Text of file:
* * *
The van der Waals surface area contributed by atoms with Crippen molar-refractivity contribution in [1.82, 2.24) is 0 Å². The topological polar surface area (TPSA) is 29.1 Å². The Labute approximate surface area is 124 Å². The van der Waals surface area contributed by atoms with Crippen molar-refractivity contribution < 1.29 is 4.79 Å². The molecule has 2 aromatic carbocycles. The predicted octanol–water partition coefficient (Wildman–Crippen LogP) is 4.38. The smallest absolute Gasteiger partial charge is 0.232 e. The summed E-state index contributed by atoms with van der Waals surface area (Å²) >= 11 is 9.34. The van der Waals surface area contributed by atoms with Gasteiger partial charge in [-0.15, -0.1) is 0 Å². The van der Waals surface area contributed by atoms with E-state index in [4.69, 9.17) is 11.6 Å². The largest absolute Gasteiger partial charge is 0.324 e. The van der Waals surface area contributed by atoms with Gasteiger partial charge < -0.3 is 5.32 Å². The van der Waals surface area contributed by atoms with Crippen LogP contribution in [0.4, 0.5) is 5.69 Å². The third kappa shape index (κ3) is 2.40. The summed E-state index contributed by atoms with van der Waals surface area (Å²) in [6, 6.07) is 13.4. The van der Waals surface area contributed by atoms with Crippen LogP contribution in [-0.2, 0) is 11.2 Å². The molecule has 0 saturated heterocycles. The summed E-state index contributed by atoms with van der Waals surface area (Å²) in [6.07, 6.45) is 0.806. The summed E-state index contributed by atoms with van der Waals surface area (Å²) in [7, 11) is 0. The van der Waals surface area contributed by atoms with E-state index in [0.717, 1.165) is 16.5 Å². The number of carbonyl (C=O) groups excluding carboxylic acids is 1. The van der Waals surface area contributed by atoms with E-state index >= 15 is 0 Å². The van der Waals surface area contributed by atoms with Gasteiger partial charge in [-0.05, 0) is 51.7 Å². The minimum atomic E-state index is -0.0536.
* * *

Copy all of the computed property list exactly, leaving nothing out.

The van der Waals surface area contributed by atoms with Crippen molar-refractivity contribution in [1.82, 2.24) is 0 Å². The topological polar surface area (TPSA) is 29.1 Å². The Labute approximate surface area is 124 Å². The van der Waals surface area contributed by atoms with Crippen molar-refractivity contribution < 1.29 is 4.79 Å². The molecule has 2 aromatic carbocycles. The predicted octanol–water partition coefficient (Wildman–Crippen LogP) is 4.38. The smallest absolute Gasteiger partial charge is 0.232 e. The summed E-state index contributed by atoms with van der Waals surface area (Å²) >= 11 is 9.34. The van der Waals surface area contributed by atoms with Gasteiger partial charge in [-0.15, -0.1) is 0 Å². The van der Waals surface area contributed by atoms with E-state index in [4.69, 9.17) is 11.6 Å². The largest absolute Gasteiger partial charge is 0.324 e. The van der Waals surface area contributed by atoms with Gasteiger partial charge < -0.3 is 5.32 Å². The van der Waals surface area contributed by atoms with Crippen LogP contribution in [0.4, 0.5) is 5.69 Å². The third kappa shape index (κ3) is 2.40. The summed E-state index contributed by atoms with van der Waals surface area (Å²) in [6, 6.07) is 13.4. The van der Waals surface area contributed by atoms with Crippen LogP contribution in [-0.2, 0) is 11.2 Å². The molecule has 0 saturated heterocycles. The summed E-state index contributed by atoms with van der Waals surface area (Å²) in [6.07, 6.45) is 0.806. The summed E-state index contributed by atoms with van der Waals surface area (Å²) in [7, 11) is 0. The van der Waals surface area contributed by atoms with E-state index in [0.717, 1.165) is 16.5 Å². The number of carbonyl (C=O) groups excluding carboxylic acids is 1. The van der Waals surface area contributed by atoms with E-state index >= 15 is 0 Å². The van der Waals surface area contributed by atoms with Gasteiger partial charge in [-0.05, 0) is 51.7 Å². The minimum atomic E-state index is -0.0536.